Western leaders are critical of plans for voting by Ukrainian separatists to become integral parts of Russia, as Moscow loses ground in the war.
The announcements of "sham" referendums starting on Friday in the Donetsk, Luhansk, Kherson and partly Russian-controlled Zaporizhzhia regions came after a close ally of Russian President Vladimir Putin said votes were needed.
Former president Dmitry Medvedev said folding regions into Russia itself would make redrawn frontiers "irreversible" and enable Moscow to use "any means" to defend them.
Ukrainian foreign minister Dmytro Kuleba denounced the votes as a sham and tweeted that "Ukraine has every right to liberate its territories and will keep liberating them whatever Russia has to say".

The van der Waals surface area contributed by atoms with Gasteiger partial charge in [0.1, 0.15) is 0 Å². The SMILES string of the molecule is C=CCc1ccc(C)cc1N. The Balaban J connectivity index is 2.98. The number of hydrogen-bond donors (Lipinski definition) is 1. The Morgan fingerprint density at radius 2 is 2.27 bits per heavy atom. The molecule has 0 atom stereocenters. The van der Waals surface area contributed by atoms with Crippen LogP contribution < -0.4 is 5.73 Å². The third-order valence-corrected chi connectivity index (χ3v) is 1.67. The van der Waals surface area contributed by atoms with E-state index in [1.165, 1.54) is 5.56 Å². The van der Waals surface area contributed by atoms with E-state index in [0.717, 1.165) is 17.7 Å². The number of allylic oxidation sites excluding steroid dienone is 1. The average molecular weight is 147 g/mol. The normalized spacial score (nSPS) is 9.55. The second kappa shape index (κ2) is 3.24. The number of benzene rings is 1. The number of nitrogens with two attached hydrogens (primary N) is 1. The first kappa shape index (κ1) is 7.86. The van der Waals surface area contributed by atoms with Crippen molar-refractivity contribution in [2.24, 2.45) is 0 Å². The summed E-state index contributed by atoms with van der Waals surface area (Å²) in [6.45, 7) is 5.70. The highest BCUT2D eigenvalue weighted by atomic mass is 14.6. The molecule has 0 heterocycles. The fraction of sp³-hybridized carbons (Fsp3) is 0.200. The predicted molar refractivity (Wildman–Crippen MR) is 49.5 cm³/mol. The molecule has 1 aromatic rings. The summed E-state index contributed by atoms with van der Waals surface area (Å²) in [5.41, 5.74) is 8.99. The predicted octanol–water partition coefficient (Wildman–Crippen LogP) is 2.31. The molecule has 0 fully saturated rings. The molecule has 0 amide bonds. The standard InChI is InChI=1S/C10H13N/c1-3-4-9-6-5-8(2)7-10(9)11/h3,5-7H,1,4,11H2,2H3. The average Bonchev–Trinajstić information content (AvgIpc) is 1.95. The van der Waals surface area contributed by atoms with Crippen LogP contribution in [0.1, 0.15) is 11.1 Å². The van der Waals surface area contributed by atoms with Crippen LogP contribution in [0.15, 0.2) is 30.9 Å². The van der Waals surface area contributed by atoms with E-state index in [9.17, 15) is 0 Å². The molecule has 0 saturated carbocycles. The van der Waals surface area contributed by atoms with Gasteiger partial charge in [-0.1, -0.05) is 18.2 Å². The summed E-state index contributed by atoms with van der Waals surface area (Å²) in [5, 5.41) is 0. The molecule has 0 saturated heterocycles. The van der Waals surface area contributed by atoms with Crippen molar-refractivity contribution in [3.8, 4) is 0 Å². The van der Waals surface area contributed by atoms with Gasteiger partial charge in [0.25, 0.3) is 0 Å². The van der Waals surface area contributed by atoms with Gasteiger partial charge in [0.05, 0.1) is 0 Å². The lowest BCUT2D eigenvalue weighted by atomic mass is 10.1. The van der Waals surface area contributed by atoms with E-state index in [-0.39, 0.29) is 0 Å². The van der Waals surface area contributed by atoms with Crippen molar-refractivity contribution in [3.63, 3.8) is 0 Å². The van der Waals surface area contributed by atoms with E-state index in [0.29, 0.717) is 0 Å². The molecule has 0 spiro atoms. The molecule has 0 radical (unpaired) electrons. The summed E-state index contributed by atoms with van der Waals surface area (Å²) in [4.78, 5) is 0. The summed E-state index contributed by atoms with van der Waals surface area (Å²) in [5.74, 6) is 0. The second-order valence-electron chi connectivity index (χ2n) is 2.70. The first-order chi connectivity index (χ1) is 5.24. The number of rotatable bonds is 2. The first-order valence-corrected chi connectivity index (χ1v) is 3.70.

US national security adviser Jake Sullivan said: "We will never recognise this territory as anything other than part of Ukraine," adding that they reflect Russia’s setbacks on the battlefield.
"These are not the actions of a confident country. These are not acts of strength," he said.
German Chancellor Olaf Scholz said: "It is very, very clear that these sham referendums cannot be accepted."
The votes, in territory Russia already controls, are expected to go Moscow's way but are unlikely to be recognised by western governments backing Ukraine with military and other support.
Pressure within Russia and from Moscow-backed leaders in Russian-controlled regions of Ukraine for votes to pave their way to becoming Russian increased after a Ukrainian counteroffensive, bolstered by western-supplied weaponry, that is recapturing large areas of Russian-occupied territory.